For a country that is forward-thinking in so many areas, the Netherlands has not always been such a leader when it comes to women’s involvement in sport. But, at a time when greater equality is gradually being achieved in many activities, it could now be about to start catching up.
Other examples of sports already leading the way include tennis where, after many years of discrimination, all four of the so-called Grand Slam Tournaments now offer equal prize money to men and women. Women’s cricket has also had a huge recent boost which has included televising international matches for the first time.
But taking a look at the history of women’s football in the country, it’s a distinctly checkered past, – but not without its highlights.
The history of women’s involvement
As long ago as the 1890s the very first women’s teams were first formed but the sport’s governing body, the KNVB, was quick to ban them from playing. Around 60 years later the Dutch Ladies’ Football League was formed only to be banned in 1955 and it wasn’t until the 1970s when UEFA insisted that member countries should start to invest in the women’s game that any more efforts were made to promote it.
Even so, the first time the Netherlands managed to qualify for the UEFA Women’s Championship wasn’t until 2009 and their first World Cup appearance came six years later in 2015.
But it was 2017 that saw the real impetus begin that’s driving the game forward today. The country wasn’t just the host nation for the UEFA Women’s Euro, the team went on to beat Denmark in the final.
In domestic football, there have been quite a few changes along the way and these began in 2012 when the KNVB, in association with their Belgian counterparts the KBVB/URBSFA, created the BeNe League. Its aim was to create stronger national teams for each country. But in 2016 this was scrapped and the Netherlands-only Eredivisie was formed.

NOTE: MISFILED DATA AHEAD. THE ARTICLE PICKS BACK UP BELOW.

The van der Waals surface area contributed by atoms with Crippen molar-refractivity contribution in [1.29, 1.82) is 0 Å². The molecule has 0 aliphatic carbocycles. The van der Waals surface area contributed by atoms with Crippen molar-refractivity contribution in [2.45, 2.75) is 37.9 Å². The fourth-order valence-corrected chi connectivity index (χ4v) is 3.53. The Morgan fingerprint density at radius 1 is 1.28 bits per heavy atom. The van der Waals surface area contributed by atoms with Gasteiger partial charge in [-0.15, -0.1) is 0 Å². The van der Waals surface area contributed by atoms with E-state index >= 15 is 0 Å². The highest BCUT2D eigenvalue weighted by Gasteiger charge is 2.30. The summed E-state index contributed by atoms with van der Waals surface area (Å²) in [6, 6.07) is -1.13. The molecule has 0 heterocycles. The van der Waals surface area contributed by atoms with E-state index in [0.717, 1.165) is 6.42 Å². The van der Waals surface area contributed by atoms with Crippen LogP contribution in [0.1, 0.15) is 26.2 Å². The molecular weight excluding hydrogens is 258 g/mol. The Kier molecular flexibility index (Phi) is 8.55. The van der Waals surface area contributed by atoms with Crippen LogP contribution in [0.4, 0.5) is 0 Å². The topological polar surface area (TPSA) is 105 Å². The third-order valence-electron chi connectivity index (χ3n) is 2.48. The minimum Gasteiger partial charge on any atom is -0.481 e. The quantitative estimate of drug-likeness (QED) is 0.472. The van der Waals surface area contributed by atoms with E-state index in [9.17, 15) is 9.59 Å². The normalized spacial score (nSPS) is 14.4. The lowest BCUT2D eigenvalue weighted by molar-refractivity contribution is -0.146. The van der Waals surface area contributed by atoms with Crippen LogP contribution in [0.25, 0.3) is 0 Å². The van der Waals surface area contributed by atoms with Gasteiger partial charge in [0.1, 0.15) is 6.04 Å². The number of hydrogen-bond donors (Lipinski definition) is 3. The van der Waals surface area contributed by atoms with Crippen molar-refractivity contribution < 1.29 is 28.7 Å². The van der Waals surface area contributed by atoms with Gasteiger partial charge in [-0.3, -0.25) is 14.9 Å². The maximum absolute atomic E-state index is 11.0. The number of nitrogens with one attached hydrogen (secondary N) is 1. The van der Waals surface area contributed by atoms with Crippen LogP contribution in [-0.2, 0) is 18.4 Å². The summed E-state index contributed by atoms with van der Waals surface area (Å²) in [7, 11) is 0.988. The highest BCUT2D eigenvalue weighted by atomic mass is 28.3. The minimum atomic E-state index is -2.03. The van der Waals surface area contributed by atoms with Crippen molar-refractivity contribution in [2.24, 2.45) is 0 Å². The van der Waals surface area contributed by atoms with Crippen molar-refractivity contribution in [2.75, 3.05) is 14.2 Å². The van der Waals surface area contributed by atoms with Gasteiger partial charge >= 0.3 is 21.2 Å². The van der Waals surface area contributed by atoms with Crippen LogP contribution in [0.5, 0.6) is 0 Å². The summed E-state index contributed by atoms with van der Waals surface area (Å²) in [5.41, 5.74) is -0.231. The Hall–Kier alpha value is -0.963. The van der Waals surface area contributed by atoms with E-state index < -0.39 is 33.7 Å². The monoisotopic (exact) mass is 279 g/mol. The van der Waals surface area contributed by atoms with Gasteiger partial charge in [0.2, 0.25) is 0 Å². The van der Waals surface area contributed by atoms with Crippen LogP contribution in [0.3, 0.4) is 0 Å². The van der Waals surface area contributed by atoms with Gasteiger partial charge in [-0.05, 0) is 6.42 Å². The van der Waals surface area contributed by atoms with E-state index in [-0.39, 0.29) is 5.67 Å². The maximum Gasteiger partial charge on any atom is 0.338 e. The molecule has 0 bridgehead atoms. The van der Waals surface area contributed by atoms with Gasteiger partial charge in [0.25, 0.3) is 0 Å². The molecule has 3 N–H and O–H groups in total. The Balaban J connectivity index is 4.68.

The situation today
Today seven clubs participate in the league, ADO Den Haag, Achilles’29 Groesbeek, Ajax Amsterdam, SC Heerenveen, PEC Zwolle, PSV Eindhoven, FC Twente and Telstar VVNH Velsen. The longer term hope is that many more will follow.
As an example to emulate, many observers are looking towards the UK which has a flourishing women’s football scene and it is the rule, rather than the exception, for top flight clubs to also field a women’s team.
The teams play in the FA Women’s Super League and particularly successful are Chelsea, Arsenal and Manchester City. But the especially interesting aspect of the league is that less high-profile clubs like Birmingham City and Reading also have teams in the league.
In fact, the women’s game is proving to be so successful that the country’s Premier League is keen to absorb it, something that is being strongly resisted by a number of the clubs involved.
Already, there seem to be glaring similarities with the Premier League, given that many of the same big, rich clubs dominate the top of the table. Man City, overwhelming 1/250 favourites in the soccer betting in the men’s game, are second in the Women’s Super League, showing the difficulty many less-illustrious teams would face should the league adopt more of the Premier League’s culture.
Another significant development for Dutch women’s football is that in 2020 a pilot scheme was launched to allow women to play in men’s teams. The first participant has been Elle Fokkema who joined VV Foarut for the 2020-21 season. Depending on how it works out, this could represent a key moment for the sport.
It also seems like changes are afoot for the match officials too with French referee Stephanie Frappart being put in charge for the men’s national team’s clash with Latvia on March 27th.
So it certainly does seem that women will be taking center stage in a number of ways. And, for many people, this isn’t happening a moment too soon.